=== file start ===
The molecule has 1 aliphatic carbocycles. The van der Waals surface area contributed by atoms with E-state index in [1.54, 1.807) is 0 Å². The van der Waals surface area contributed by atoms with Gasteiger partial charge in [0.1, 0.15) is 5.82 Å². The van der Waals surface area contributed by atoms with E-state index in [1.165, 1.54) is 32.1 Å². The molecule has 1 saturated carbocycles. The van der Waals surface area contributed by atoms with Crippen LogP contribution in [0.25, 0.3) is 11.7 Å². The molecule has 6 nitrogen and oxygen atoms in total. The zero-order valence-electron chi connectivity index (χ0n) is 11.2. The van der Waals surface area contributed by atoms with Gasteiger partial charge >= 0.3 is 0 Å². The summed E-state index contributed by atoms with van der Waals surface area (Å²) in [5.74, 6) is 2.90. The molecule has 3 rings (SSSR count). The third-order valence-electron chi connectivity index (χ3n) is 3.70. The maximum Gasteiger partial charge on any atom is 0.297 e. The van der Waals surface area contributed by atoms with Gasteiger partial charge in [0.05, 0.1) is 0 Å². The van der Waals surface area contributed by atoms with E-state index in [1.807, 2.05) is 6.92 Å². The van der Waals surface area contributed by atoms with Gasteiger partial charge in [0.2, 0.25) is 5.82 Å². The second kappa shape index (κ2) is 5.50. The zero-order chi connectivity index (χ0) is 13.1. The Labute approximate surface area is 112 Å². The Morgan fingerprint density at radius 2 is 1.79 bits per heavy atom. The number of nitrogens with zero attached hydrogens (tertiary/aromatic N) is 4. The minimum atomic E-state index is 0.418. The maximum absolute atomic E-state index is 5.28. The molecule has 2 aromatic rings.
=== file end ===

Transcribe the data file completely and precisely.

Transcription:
The molecule has 1 aliphatic carbocycles. The van der Waals surface area contributed by atoms with E-state index in [1.54, 1.807) is 0 Å². The van der Waals surface area contributed by atoms with Gasteiger partial charge in [0.1, 0.15) is 5.82 Å². The van der Waals surface area contributed by atoms with E-state index in [1.165, 1.54) is 32.1 Å². The molecule has 1 saturated carbocycles. The van der Waals surface area contributed by atoms with Crippen LogP contribution in [0.25, 0.3) is 11.7 Å². The molecule has 6 nitrogen and oxygen atoms in total. The zero-order valence-electron chi connectivity index (χ0n) is 11.2. The van der Waals surface area contributed by atoms with Gasteiger partial charge >= 0.3 is 0 Å². The summed E-state index contributed by atoms with van der Waals surface area (Å²) in [5.74, 6) is 2.90. The molecule has 3 rings (SSSR count). The third-order valence-electron chi connectivity index (χ3n) is 3.70. The maximum Gasteiger partial charge on any atom is 0.297 e. The van der Waals surface area contributed by atoms with Gasteiger partial charge in [0.05, 0.1) is 0 Å². The van der Waals surface area contributed by atoms with E-state index in [1.807, 2.05) is 6.92 Å². The van der Waals surface area contributed by atoms with Gasteiger partial charge in [0.2, 0.25) is 5.82 Å². The second kappa shape index (κ2) is 5.50. The zero-order chi connectivity index (χ0) is 13.1. The Labute approximate surface area is 112 Å². The Morgan fingerprint density at radius 2 is 1.79 bits per heavy atom. The number of nitrogens with zero attached hydrogens (tertiary/aromatic N) is 4. The minimum atomic E-state index is 0.418. The maximum absolute atomic E-state index is 5.28. The molecule has 2 aromatic rings.